Thursday, 3 November 2011

Rule of 3 takes some flak

You might remember my rantlet about the Rule of Three (RO3) at the beginning of the year. Well it seems that others consider Ro3 to be over-restrictive and this JMC article will be as welcome in some parts of Cambridge as a staffel of Ju87s.

The authors of this work describe screening of a library of 364 fragments against the aspartyl protease endothiapepsin and crystal structures of 11 hits bound to the target protein. The library was designed “without strictly applying the rule of 3” and, as it turns out, “only 4 of the 11 fragments are consistent with the rule of 3”. Not exactly a ringing endorsement for RO3 or a compelling incentive to buy a RO3-compliant fragment library.

Hopefully one point that you’ll have taken away from my earlier post is that those who gave us RO3 don’t say a whole lot about how they define hydrogen bond donors and acceptors so it can be difficult to say whether some fragments are RO3-complaint or not. I’m guessing that RO3’s proposers may not be be using the same definitions that are used to apply the Rule of 5 (RO5). However, I really don’t know and don’t really care.

Now you can see the problem. Do any of the 7 fragment hits (I refuse to call them frits since that term is more usually associated with ceramics than Drug Discovery and an association with ceramics is something that you’ll want to avoid for fragments) from the endothiapepsin screen that are reported to be inconsistent with RO3 actually fail to comply with the rule? Let’s take a look at the structures of two fragments for which binding to target was observed crystallographically. You’ll notice that I’ve retained the structure numbering from the article.

There are 2 nitrogens and 3 oxygens in 041 so with RO5 hydrogen bonding definitions this fragment would not be RO3-compliant. Personally, I wouldn’t count the amide nitrogen as an acceptor but that’s my choice. The cyclic ether oxygens in 041 will be very weak hydrogen bond acceptors and even three or four of these together will pack less of a punch than the typical amide carbonyl oxygen. I’d actually be much more worried about the reactivity of the aniline portion of this molecule but this is not the place for that discussion. Fragment 255 has 3 nitrogens and one oxygen which translates into 4 hydrogen bond acceptors if you use RO5 definitions. However, I would not count either the amide nitrogen or the bridging nitrogen of the fused heteroaromatic ring as acceptors so with my definitions the fragment would be RO3-compliant.

The assay and crystallisation were carried out at a pH of 4.6. This means that the heteroaromatic nitrogens of 255 and 291 are likely to be protonated to a significant extent under experimental conditions. It’s interesting that the solubility measurements were run at a pH of 7.4 because basic fragments such as 041, 255 and 291 should be even more soluble in assay and crystallisation buffers. It would be a different story for acids but I didn’t see any of those so I guess no harm done.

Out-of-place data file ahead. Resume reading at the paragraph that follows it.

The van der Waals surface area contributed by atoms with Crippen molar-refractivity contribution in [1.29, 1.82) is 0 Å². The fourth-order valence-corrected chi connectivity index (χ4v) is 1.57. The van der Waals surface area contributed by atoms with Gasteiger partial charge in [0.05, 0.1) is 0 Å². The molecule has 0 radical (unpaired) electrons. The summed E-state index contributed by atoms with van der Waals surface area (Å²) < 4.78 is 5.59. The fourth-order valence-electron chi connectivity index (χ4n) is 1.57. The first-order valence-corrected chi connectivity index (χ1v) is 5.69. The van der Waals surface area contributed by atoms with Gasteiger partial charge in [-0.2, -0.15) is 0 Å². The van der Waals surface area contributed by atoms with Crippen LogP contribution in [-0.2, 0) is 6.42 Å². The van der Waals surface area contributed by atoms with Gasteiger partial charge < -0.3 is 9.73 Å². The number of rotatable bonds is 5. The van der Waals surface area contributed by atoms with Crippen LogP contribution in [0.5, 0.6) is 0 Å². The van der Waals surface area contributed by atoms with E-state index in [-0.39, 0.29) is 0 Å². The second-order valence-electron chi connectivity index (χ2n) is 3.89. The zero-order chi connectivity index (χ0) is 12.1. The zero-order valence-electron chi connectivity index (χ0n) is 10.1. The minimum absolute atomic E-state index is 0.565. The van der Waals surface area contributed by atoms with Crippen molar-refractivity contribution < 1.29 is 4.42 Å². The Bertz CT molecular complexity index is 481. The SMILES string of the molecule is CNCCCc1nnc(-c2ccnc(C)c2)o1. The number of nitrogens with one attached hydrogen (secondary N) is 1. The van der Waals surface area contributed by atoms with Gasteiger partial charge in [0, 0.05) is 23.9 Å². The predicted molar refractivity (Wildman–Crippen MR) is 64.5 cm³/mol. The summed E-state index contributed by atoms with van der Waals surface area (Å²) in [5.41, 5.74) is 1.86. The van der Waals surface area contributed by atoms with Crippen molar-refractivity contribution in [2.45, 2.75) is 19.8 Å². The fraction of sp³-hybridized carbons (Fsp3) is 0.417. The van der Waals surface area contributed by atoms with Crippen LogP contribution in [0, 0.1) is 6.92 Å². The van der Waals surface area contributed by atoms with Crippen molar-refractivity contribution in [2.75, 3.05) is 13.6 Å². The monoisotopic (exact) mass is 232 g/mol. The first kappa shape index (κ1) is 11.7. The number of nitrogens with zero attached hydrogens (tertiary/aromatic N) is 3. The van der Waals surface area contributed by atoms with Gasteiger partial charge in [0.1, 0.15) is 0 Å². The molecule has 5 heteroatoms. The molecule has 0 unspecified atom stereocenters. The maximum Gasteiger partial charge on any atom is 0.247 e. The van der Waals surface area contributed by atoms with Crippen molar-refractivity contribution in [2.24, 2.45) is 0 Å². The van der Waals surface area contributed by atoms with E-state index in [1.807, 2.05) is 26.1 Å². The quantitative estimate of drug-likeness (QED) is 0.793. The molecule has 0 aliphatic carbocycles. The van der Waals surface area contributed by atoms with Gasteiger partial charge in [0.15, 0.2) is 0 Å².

It’s good to see the output of a fragment screen being published in this manner and the crystal structures for a number of fragments bound to this target represent a welcome addition to the protein knowledge base. Given that I’ve never been a fan of RO3, I do like to see others questioning the rule although reading this paper gives the impression that RO3 has never before been questioned. I also believe that they could have addressed the issue of hydrogen bonding definitions rather than simply jumping to the conclusion that RO5 definitions (all nitrogens and oxygens are acceptors) were being used by those who gave us RO3.

On a final note, you might wonder why I keep banging on about RO3 when it’s something that I’ve never used to select fragments. It’s a good question and this is a good place to answer it. My own view is that the way many researchers have blindly adopted the rule is merely a symptom of a much bigger malaise in Drug Discovery research. Pharma appears to be dans la merde but the response of its leaders is typically to increase the frequency with which the Titanic’s complement of deck chairs is shuffled. Is this really a good time for those who represent the best chance of a future for the industry to be switching off their critical thinking skills?

Literature cited

Köster et al, A Small Nonrule of 3 Compatible Fragment Library Provides High Hit Rate of Endothiapepsin Crystal Structures with Various Fragment Chemotypes. J. Med. Chem. 2011, in press. DOI

1 comment:

Dan Erlanson said...

Thanks for highlighting this paper. You raise some good points, but I still think there is value in the Ro3. I’m reminded of some of the anti-government protests going on this side of the pond: sure, the government is flawed, but that doesn’t mean we should live in a state of anarchy. The Ro3 has its limitations, but, at least in terms of keeping down molecular weight and lipophilicity, it probably does more good than harm.

I started writing more, but it got so long I decided to post over at Practical Fragments instead (